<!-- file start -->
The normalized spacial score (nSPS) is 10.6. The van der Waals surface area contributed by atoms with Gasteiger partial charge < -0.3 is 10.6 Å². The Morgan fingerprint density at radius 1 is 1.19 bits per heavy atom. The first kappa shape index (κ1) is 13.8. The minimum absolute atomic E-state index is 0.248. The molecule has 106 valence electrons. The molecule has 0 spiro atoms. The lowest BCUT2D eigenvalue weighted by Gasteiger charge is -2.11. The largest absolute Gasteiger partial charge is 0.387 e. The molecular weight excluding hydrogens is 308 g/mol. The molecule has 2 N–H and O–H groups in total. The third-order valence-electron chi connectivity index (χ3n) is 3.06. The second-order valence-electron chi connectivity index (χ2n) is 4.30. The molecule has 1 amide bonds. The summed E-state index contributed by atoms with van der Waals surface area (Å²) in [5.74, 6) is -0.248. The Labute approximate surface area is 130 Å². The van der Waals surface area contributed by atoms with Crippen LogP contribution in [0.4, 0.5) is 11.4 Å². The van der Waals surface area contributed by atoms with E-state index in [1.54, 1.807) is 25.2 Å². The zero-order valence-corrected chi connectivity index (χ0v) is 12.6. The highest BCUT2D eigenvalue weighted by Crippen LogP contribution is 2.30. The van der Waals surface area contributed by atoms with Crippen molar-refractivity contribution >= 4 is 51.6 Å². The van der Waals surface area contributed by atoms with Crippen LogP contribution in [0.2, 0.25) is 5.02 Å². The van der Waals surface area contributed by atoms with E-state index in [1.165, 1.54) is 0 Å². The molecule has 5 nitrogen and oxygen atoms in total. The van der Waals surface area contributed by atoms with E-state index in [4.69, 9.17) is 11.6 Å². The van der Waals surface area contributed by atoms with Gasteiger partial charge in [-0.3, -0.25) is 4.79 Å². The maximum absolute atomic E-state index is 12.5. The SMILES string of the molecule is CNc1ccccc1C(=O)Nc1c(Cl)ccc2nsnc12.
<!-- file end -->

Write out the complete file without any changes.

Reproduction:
The normalized spacial score (nSPS) is 10.6. The van der Waals surface area contributed by atoms with Gasteiger partial charge < -0.3 is 10.6 Å². The Morgan fingerprint density at radius 1 is 1.19 bits per heavy atom. The first kappa shape index (κ1) is 13.8. The minimum absolute atomic E-state index is 0.248. The molecule has 106 valence electrons. The molecule has 0 spiro atoms. The lowest BCUT2D eigenvalue weighted by Gasteiger charge is -2.11. The largest absolute Gasteiger partial charge is 0.387 e. The molecular weight excluding hydrogens is 308 g/mol. The molecule has 2 N–H and O–H groups in total. The third-order valence-electron chi connectivity index (χ3n) is 3.06. The second-order valence-electron chi connectivity index (χ2n) is 4.30. The molecule has 1 amide bonds. The summed E-state index contributed by atoms with van der Waals surface area (Å²) in [5.74, 6) is -0.248. The Labute approximate surface area is 130 Å². The van der Waals surface area contributed by atoms with Crippen LogP contribution in [0.4, 0.5) is 11.4 Å². The van der Waals surface area contributed by atoms with E-state index in [1.54, 1.807) is 25.2 Å². The zero-order valence-corrected chi connectivity index (χ0v) is 12.6. The highest BCUT2D eigenvalue weighted by Crippen LogP contribution is 2.30. The van der Waals surface area contributed by atoms with Crippen molar-refractivity contribution >= 4 is 51.6 Å². The van der Waals surface area contributed by atoms with Crippen LogP contribution in [0.2, 0.25) is 5.02 Å². The van der Waals surface area contributed by atoms with E-state index in [1.165, 1.54) is 0 Å². The molecule has 5 nitrogen and oxygen atoms in total. The van der Waals surface area contributed by atoms with E-state index in [4.69, 9.17) is 11.6 Å². The van der Waals surface area contributed by atoms with Gasteiger partial charge in [-0.3, -0.25) is 4.79 Å². The maximum absolute atomic E-state index is 12.5. The SMILES string of the molecule is CNc1ccccc1C(=O)Nc1c(Cl)ccc2nsnc12.